Great Lakes Compact in Congress

From the Detroit News:

A ban on water diversions from the Great Lakes advanced Wednesday as the House Judiciary Committee voted to move it to the full House floor and the Senate Judiciary Committee heard advocates explain its urgency.

“We’re at the five-yard line,” said Andy Buchsbaum, the director of the Great Lakes office of the National Wildlife Federation. “We’ve really got momentum.”

The compact was signed by the eight governors of Great Lakes states: Michigan, Illinois, Indiana, Minnesota, New York, Ohio, Pennsylvania and Wisconsin.

It would ban diversions outside the basin in all but the rarest circumstances and encourage conservation.

Advocates worry that the looming water crisis in other parts of the nation and around the globe could end in forced diversions from the Great Lakes.

“The compact will protect the current quality and water levels of the Great Lakes by banning new diversions of water from the basin, while strictly regulating exceptions,” said Judiciary Committee Chairman John Conyers, D-Detroit.

“Our economy — particularly in Michigan — depends on the Great Lakes for industrial and recreational uses, hydroelectric power, maritime commerce, and drinking water,” he added before his committee approved by voice vote sending the ratification legislation to the House floor.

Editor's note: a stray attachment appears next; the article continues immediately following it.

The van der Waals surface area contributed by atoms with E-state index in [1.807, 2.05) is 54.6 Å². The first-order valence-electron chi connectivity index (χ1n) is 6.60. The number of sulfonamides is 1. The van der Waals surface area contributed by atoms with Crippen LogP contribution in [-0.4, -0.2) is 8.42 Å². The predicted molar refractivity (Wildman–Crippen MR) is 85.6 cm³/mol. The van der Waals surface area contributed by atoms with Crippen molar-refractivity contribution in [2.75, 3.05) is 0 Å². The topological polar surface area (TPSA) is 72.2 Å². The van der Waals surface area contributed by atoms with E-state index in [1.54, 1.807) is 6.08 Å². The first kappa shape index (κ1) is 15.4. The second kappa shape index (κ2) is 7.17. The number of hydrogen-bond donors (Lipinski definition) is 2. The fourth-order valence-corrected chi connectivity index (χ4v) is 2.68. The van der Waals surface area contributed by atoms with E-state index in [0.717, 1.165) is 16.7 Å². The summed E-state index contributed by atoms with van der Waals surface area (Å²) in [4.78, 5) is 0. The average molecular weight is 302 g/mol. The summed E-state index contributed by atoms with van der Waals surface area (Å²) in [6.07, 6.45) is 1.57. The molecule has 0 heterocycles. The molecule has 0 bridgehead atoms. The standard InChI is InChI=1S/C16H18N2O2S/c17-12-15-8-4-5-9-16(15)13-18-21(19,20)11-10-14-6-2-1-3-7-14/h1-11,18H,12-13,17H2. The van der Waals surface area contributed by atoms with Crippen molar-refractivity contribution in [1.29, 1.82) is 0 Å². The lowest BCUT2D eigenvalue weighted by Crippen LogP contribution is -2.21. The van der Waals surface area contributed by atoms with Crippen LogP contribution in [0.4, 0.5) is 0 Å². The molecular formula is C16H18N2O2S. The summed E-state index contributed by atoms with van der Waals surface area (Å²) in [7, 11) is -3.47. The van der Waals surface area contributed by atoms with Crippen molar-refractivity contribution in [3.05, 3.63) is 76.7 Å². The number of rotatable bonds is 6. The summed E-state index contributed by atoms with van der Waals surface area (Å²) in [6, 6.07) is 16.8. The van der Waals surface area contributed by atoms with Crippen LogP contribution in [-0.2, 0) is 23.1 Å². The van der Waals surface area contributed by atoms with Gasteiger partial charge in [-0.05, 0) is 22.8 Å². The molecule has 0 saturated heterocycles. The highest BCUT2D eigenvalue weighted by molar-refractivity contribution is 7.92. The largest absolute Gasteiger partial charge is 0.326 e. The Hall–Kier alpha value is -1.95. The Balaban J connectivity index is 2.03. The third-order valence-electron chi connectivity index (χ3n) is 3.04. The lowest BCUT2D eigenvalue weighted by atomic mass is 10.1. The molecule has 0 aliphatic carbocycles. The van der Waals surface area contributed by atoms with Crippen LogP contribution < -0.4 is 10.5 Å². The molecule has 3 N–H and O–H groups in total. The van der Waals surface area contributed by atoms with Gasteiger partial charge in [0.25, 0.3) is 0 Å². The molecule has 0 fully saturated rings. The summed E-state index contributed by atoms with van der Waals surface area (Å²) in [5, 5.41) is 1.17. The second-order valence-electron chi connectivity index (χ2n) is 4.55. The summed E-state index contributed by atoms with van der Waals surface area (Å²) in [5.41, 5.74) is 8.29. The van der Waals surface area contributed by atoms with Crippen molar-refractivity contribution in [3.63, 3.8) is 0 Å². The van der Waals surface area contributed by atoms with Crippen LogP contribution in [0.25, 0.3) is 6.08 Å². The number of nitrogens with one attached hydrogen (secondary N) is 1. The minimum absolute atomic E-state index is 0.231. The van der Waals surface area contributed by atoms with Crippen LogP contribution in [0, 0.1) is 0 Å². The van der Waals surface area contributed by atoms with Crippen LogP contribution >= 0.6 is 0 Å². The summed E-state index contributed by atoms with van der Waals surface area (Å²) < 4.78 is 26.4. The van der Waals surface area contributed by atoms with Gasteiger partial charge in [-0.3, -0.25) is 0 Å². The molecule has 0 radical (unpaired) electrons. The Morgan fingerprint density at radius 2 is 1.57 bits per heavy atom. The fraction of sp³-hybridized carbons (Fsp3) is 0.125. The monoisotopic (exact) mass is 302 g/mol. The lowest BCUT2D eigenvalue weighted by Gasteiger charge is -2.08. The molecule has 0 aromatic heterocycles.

Interstate water agreements must be consented to by the Congress and the president.

In normally slow-moving political Washington, ratification of the Great Lakes compact, introduced last week, is by any measure on a fast track.

President Bush issued a statement Monday night signaling he’ll sign it, and the two pivotal congressional panels took it up Wednesday.

While no vote has been scheduled in either chamber, Buchsbaum said he’d been told it could come up as early as today or Friday.

U.S. Sen. Carl Levin, D-Detroit, the author of the ratification legislation in the Senate, said he’s hopeful it will pass before Congress adjourns, presently scheduled for late September.

Grand Rapids Mayor George Heartwell told the Senate committee, “There are good reasons why the original Native American tribes settled in this area, why the explorers came, why people settled here and built their cities, and why the area continues to provide a very high quality of life and economic well being for millions of people. It’s all about the water.”

Advocates for the compact point to 1998, when a Canadian company received a permit to ship millions of gallons of water from Lake Superior. Public outcry stopped the deal, but the incident made real the possibility of Great Lakes water being shipped to thirsty areas of the county or world.

One thought on “Great Lakes Compact in Congress

  1. Cecelia July 31, 2008 / 8:20 pm

    I love the Great Lakes, this is one of the best places to live in the country. I have lived in the mountains and I constantly missed the Great Lakes while I was there.

    I truly hope the ban passes.

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